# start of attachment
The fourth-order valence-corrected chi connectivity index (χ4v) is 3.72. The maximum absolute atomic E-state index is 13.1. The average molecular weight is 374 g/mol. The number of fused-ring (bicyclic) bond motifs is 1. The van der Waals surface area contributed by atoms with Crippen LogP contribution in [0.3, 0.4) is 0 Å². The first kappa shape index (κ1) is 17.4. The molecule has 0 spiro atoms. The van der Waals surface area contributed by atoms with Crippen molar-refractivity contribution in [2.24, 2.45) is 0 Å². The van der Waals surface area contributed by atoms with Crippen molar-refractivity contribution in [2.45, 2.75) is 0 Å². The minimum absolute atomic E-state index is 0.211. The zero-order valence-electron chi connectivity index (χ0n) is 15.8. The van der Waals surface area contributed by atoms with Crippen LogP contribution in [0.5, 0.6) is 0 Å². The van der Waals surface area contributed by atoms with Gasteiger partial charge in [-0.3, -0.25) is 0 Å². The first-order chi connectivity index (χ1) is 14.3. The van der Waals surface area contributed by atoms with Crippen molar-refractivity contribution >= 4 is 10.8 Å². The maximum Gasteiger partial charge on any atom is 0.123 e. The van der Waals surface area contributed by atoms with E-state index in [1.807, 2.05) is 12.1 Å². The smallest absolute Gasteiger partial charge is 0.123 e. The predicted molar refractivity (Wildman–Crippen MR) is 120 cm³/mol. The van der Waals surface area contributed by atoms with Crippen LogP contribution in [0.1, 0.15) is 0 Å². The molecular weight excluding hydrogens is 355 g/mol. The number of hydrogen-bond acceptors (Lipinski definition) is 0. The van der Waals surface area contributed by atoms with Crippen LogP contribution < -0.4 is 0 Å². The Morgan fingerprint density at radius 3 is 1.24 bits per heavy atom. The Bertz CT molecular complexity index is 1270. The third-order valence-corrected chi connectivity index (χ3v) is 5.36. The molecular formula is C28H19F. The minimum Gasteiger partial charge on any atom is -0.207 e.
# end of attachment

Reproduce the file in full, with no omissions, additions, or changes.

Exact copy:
The fourth-order valence-corrected chi connectivity index (χ4v) is 3.72. The maximum absolute atomic E-state index is 13.1. The average molecular weight is 374 g/mol. The number of fused-ring (bicyclic) bond motifs is 1. The van der Waals surface area contributed by atoms with Crippen LogP contribution in [0.3, 0.4) is 0 Å². The first kappa shape index (κ1) is 17.4. The molecule has 0 spiro atoms. The van der Waals surface area contributed by atoms with Crippen molar-refractivity contribution in [2.24, 2.45) is 0 Å². The van der Waals surface area contributed by atoms with Crippen molar-refractivity contribution in [2.45, 2.75) is 0 Å². The minimum absolute atomic E-state index is 0.211. The zero-order valence-electron chi connectivity index (χ0n) is 15.8. The van der Waals surface area contributed by atoms with Crippen LogP contribution in [0.5, 0.6) is 0 Å². The van der Waals surface area contributed by atoms with Gasteiger partial charge in [-0.3, -0.25) is 0 Å². The first-order chi connectivity index (χ1) is 14.3. The van der Waals surface area contributed by atoms with Crippen molar-refractivity contribution >= 4 is 10.8 Å². The maximum Gasteiger partial charge on any atom is 0.123 e. The van der Waals surface area contributed by atoms with E-state index in [1.807, 2.05) is 12.1 Å². The smallest absolute Gasteiger partial charge is 0.123 e. The predicted molar refractivity (Wildman–Crippen MR) is 120 cm³/mol. The van der Waals surface area contributed by atoms with Crippen LogP contribution in [0.1, 0.15) is 0 Å². The molecular weight excluding hydrogens is 355 g/mol. The number of hydrogen-bond acceptors (Lipinski definition) is 0. The van der Waals surface area contributed by atoms with Crippen LogP contribution < -0.4 is 0 Å². The Morgan fingerprint density at radius 3 is 1.24 bits per heavy atom. The Bertz CT molecular complexity index is 1270. The third-order valence-corrected chi connectivity index (χ3v) is 5.36. The molecular formula is C28H19F. The minimum Gasteiger partial charge on any atom is -0.207 e.